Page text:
HIV/AIDS in DR Congo
Overview of the Epidemic
The Democratic Republic of the Congo (DRC) is one of the most populous and vast countries in sub-Saharan Africa, with a population of over 60 million. A country with a generalized epidemic with low prevalence: 4.1% (ANC 2008); 1.3% (DHS 2007), DRC appears to share many of the common characteristics of a generalized epidemic fueled by heterosexual transmission including early initiation of sex, unprotected sex with non-regular partners, multiple sex partners, low incidence of condom use among high-risk groups and individuals, mother-to-child transmission, unscreened blood transfusion and other invasive medical procedures and transactional sex.
CDC HIV/AIDS Activities in Democratic Republic of the Congo
In 2003, US President George W. Bush announced the President's Emergency Plan for AIDS Relief (PEPFAR) and CDC GAP Democratic Republic of the Congo became a part of this unified US Government effort to turn the tide against the epidemic. In DRC, CDC is:
- Facilitating testing and counseling (TC) of pregnant women and the male partners at antenatal sites.
- Supporting model prevention of mother-to-child (PMTCT) sites in Kinshasa that include training health workers, counseling and testing of pregnant women at antenatal sites and the provision of antiretroviral (ARV) prophylaxis for infected mothers and exposed infants.
- Providing technical assistance, training and commodities for blood safety and safe injections in targeted health zones, as well as focusing on policy-level changes in blood and injection safety by aiming to create policies that decrease demand for transfusions and injections.
Supporting the HIV/AIDS Hotline in collaboration with the three largest cell phone companies. Anonymous, free-to-caller information on HIV/AIDS is provided by trained counselors, many of whom are HIV-positive. This highly popular program receives 35,000 calls per month.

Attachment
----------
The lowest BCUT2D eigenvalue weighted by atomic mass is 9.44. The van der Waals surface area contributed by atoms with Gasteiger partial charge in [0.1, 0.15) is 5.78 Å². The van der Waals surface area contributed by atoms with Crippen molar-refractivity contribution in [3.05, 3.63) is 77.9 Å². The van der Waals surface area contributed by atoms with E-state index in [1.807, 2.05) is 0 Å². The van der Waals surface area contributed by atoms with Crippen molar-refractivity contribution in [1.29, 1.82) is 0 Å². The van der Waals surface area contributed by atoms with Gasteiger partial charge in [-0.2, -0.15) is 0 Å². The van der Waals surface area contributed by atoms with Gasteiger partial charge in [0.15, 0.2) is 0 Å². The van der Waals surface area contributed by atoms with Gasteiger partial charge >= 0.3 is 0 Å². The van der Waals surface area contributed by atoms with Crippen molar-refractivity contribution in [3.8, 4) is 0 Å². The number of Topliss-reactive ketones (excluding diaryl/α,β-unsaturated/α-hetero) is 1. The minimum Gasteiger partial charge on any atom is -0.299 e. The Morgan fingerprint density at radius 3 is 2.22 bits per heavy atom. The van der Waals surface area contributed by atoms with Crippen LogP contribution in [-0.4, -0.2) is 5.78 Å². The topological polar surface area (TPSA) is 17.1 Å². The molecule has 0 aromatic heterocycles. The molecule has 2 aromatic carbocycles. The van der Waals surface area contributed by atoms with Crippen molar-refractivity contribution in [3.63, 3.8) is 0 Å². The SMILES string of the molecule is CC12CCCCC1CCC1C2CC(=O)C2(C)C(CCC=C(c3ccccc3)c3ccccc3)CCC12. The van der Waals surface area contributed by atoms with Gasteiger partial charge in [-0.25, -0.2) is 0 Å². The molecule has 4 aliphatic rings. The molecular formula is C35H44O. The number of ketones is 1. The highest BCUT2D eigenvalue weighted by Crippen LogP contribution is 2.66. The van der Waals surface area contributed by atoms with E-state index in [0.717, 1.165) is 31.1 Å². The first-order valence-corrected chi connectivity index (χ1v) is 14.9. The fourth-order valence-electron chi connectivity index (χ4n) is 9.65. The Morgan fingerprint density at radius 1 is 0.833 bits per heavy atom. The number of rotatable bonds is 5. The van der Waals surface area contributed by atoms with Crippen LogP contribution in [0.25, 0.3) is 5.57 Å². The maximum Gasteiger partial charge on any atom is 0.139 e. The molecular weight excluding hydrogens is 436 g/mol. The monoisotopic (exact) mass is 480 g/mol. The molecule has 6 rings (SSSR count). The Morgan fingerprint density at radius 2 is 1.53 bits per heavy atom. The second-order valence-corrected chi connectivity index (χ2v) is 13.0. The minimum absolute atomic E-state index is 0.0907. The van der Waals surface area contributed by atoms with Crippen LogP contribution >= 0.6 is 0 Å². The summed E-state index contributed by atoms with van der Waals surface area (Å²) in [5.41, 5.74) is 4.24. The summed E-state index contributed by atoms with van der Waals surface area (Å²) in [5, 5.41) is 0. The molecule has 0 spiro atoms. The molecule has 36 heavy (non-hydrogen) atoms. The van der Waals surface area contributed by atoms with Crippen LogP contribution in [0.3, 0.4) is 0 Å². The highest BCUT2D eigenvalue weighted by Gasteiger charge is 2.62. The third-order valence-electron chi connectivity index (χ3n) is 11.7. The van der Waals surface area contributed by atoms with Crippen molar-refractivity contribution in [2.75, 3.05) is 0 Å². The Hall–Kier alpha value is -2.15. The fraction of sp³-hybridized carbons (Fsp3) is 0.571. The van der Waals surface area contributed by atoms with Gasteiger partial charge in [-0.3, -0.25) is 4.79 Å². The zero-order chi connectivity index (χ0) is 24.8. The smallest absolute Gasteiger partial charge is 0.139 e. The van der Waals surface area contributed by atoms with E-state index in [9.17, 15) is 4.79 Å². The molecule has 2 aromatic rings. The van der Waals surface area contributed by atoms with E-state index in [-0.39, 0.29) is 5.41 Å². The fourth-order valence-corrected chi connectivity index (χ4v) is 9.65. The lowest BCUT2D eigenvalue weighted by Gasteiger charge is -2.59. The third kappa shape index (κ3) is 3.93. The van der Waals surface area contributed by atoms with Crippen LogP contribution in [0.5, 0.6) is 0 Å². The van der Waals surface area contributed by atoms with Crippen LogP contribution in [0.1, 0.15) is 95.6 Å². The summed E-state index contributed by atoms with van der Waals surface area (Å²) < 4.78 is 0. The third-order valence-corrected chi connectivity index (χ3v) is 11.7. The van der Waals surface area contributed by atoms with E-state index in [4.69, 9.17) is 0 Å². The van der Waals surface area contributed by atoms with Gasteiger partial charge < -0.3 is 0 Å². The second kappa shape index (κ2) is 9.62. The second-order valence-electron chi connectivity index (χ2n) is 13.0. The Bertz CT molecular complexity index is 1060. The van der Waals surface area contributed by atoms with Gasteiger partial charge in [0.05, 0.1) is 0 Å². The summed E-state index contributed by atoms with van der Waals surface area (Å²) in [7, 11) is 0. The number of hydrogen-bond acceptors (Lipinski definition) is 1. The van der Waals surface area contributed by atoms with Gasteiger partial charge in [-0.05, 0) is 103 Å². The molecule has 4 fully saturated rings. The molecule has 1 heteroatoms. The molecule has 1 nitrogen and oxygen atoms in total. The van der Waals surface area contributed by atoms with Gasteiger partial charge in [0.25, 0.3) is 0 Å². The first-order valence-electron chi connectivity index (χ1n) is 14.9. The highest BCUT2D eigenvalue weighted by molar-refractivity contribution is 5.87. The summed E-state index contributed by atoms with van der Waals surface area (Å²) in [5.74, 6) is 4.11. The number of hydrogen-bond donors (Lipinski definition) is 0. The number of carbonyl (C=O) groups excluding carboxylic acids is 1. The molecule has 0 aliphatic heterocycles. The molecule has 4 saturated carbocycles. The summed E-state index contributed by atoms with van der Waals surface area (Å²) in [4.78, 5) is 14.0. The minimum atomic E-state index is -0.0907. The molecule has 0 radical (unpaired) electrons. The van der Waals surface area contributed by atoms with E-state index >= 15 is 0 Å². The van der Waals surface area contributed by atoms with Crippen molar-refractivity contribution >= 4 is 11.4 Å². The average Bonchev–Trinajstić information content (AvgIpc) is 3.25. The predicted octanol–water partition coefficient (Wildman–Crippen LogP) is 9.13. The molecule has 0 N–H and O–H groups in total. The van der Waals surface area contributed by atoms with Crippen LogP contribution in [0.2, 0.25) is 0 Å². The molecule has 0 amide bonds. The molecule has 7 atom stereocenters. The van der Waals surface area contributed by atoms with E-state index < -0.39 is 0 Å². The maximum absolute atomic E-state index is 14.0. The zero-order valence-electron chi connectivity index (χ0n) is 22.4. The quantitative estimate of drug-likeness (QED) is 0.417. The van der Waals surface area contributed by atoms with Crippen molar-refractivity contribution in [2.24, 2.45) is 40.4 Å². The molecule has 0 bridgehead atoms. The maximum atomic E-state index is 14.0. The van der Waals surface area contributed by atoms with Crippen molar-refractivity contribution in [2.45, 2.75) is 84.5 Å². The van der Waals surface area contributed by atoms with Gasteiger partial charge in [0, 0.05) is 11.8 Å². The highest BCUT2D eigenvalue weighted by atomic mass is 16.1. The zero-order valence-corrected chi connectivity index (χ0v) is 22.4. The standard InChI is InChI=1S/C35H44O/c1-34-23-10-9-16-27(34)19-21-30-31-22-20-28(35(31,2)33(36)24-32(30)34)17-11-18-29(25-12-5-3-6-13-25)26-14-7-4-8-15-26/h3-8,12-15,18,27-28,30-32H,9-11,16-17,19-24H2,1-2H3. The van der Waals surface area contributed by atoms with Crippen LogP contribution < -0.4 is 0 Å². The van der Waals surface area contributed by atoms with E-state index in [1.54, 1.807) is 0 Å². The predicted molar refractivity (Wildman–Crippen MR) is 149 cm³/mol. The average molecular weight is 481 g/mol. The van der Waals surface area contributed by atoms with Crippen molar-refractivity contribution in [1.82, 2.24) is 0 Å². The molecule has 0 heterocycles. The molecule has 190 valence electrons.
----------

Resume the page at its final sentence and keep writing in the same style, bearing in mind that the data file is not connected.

Care and Treatment:
- Supporting a sustainable and productive model of comprehensive, evidence-based, family-centered treatment, care and support known as the Family-Centered Continuum of HIV Services, to be delivered in select health facilities. In addition to primary care services, the model health facility offers tuberculosis (TB) and TB/HIV programs, post-birth follow-up, palliative care, antiretroviral treatment (ART) and psychosocial support services.
- Strengthening community-based organizations that provide supportive and palliative care outside of health care facilities
Laboratory, Strategic Information, and Other Capacity Building:
- Providing technical assistance for laboratory services and strengthening laboratory capacity at health facilities.
- Implementing the national laboratory Quality Assurance (QA) and Quality control (QC) system for HIV/AID.
- Assisting national programs to refine their treatment protocols and policies.
- Supporting antenatal care (ANC) surveillance in sentinel site.
- Supporting behavior surveillance survey plus among high risk population.
- Supporting special studies on men who have sex with men (MSM), migrants populations, people who use intravenous drugs (IDP) to help inform policy makers and program development.
- Developing a strategic information center for gathering and managing HIV/AIDS information.
- Supporting a unique DRC HIV web data reporting system.
- Implementing human resources for health (HRH) activities, including providing pre-service and in-service training for health providers.